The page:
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Dr Salih is the lead consultant for Rheumatology research with commercial and academic studies in Rheumatoid Arthritis, Ankylosing Spondylitis, Giant Cell Arteritis , Sjogrens and Systemic Lupus Erythematosus.
Please contact the research nurses on 01925 662946 or email WHH.Research@nhs.net if you would like any more information about research studies in Rheumatology.
Please contact the research nurses on 01925 662946 if you would like any more information about research studies in Orthopaedics.
Using DNA from blood and clinical information, we can look at similarities and differences between people with SLE and those unaffected by the disease.
These may help to identify genetic differences that are more common in SLE patients and then ask how these genetic factors affect the immune system and how they influence the nature and severity of the disease.
This study involves a one off consent, blood sample, patient questionnaire and data collection from patient notes that can be done as part of your out-patient clinic visit.
Run by the University of Leeds, the purpose of the study is to find out more about the causes of giant cell arteritis (GCA, sometimes called temporal arteritis) and polymyalgia rheumatica (PMR).
We would also like to find out how to predict whether a person with one of these conditions will be more severely affected or only mildly affected.
The study involves a blood sample, patient questionnaire and data collection from hospital notes.
We hope that the findings of this research will help other patients with this condition in the future by leading to the development of better treatments for this disease, with fewer side-effects than the steroid treatment that is currently standard.
The British Society for Rheumatology Biologics Register in Rheumatoid Arthritis (BSRBR-RA) tracks the progress of people with rheumatoid arthritis (RA) who have been prescribed biologic (including biosimilar) drugs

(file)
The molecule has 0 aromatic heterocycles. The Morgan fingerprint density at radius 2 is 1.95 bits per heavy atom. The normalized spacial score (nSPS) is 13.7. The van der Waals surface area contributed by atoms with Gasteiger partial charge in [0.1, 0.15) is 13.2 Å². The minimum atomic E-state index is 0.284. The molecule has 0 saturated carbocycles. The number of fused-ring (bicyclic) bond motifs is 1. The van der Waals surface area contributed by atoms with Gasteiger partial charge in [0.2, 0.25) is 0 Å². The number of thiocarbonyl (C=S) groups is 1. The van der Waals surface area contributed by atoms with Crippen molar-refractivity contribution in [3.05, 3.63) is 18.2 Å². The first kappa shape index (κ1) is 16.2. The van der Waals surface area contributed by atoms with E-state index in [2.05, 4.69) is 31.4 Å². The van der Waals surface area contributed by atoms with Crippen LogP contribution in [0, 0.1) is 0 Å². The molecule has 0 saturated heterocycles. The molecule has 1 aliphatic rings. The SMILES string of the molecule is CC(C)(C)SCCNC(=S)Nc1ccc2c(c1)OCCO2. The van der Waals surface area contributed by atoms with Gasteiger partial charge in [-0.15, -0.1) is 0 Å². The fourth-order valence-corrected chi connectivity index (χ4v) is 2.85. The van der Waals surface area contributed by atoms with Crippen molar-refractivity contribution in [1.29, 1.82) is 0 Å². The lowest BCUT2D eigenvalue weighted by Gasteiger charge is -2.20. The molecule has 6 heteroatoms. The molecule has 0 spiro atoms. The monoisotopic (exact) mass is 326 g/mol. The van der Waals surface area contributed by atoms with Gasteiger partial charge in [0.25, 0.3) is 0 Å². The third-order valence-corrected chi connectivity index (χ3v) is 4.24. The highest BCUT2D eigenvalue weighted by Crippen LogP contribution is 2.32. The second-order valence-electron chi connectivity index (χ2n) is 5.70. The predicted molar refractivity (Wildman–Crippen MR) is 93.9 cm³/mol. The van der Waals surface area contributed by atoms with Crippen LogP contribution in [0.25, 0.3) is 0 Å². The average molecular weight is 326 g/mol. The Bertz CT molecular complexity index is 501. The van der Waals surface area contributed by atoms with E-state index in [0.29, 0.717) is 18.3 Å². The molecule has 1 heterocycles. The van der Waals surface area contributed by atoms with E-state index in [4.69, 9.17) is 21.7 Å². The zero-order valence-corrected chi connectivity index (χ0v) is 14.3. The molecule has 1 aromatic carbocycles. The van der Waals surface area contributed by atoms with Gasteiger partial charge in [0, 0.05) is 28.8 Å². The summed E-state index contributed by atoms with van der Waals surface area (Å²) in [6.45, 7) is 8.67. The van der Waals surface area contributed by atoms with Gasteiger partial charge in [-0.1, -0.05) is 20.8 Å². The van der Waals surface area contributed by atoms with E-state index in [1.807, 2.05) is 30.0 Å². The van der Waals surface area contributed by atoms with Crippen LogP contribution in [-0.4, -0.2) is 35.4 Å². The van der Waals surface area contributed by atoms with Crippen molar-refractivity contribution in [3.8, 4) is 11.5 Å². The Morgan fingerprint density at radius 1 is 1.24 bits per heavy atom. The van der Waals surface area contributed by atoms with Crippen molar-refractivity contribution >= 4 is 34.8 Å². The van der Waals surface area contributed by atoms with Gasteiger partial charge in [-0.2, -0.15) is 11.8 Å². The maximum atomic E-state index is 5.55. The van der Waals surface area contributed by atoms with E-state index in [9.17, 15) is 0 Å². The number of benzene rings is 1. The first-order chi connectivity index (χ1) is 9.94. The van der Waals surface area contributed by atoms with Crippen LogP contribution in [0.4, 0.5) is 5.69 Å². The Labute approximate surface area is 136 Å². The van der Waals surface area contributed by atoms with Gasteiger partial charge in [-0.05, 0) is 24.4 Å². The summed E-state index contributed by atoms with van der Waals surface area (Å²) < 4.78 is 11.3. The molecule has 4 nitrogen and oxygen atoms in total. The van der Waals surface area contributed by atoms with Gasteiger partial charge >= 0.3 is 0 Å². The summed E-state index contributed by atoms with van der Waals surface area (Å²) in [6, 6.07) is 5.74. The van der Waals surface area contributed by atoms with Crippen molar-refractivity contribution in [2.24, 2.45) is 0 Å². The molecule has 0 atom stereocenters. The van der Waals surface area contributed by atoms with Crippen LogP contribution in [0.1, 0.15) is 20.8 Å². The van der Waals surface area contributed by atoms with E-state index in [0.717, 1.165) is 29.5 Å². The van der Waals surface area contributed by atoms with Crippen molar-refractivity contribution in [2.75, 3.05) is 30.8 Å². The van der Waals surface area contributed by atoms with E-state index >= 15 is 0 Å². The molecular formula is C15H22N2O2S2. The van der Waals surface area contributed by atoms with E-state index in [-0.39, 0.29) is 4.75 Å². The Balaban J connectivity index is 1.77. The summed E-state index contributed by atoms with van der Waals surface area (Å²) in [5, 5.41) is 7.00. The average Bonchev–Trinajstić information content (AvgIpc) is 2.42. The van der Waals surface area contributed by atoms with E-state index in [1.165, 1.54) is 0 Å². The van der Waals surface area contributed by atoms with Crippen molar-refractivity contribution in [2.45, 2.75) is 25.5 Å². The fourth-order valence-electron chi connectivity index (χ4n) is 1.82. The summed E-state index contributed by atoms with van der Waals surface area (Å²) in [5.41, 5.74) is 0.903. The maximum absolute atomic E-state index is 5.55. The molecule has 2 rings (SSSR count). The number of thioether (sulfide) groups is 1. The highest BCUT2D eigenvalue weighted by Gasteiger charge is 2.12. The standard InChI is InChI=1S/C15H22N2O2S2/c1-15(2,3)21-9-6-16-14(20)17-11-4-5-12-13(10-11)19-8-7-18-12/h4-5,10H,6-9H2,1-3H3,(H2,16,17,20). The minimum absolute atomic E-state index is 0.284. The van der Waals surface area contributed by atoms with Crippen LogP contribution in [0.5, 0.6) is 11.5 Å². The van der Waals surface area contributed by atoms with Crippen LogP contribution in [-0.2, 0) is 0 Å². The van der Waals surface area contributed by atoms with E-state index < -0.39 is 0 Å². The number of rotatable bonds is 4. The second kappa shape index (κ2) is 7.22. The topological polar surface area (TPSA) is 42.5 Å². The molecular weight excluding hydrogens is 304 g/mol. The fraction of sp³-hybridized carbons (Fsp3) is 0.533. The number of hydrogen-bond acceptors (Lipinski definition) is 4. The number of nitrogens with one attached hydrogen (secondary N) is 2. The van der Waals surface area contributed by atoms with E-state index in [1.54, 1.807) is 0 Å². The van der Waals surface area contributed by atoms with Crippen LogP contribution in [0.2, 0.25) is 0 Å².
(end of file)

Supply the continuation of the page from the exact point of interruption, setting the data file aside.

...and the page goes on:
The British Society for Rheumatology Biologics Register in Rheumatoid Arthritis (BSRBR-RA) tracks the progress of people with rheumatoid arthritis (RA) who have been prescribed biologic (including biosimilar) drugs in the UK to monitor the long-term safety of these drugs.
It is one of the largest prospective studies of patients receiving these drugs in the world with over 20,000 patients registered in the study since it started in 2001.
At regular time points, data will be collected by research nurses from patient notes and patients will complete postal questionnaires.
Find out more on their website here.
We also have several clinical trials sponsored by pharmaceutical companies. These are looking at new treatments or comparing new treatments with established ones for several rheumatological conditions.
Your clinician or nurse specialist may ask one of the research nurses to speak to you about these if they feel it may be appropriate for you to consider taking part.
There are several studies in current setup and we will publish shortly.
A research study to identify the key genetic effects of ANKYLOSING SPONDYLITIS
The British Society for Rheumatology Biologics Register in Ankylosing Spondylitis (BSRBR-AS)
Mr Stables is the principal investigator involved in national multicentre orthopaedic studies here at Warrington & Halton.
The specialities currently covered are:
Platelet Rich Plasma in Achilles Tendon Healing - A study looking at the best way to heal your torn Achilles tendon
The PATH-2 Study compares usual non-surgical plaster cast treatment for a torn Achilles tendon to a new treatment in which Platelet Rich Plasma (PRP) is injected into the torn tendon, in addition to receiving usual cast treatment. The aim is to see if PRP improves healing.
A new treatment has been developed, using an injection of ‘Platelet Rich Plasma’ (PRP). The aim of PRP is to improve the repair of the tendon. PRP aims to take advantage of the body’s normal healing abilities to help repair injuries. The cells in PRP contain special growth and regeneration factors that stimulate the body’s healing response in the injured tendon.
PRP is made using a sample of a person’s own blood. The blood sample is taken using a needle and syringe. The blood is spun in a machine called a centrifuge and after spinning what remains is the platelet rich plasma.
The person’s own PRP is then injected into their Achilles tendon at the site if the injury. A local anaesthetic is given at the tendon area before the PRP injection to help ease any discomfort.
The PRP injection is applied immediately prior to the cast, splint or boot.
PRP has been shown to accelerate healing in a small group of patients. A larger study (the PATH-2 Study), is now underway to look into this further to improve the evidence as to whether this is an effective treatment.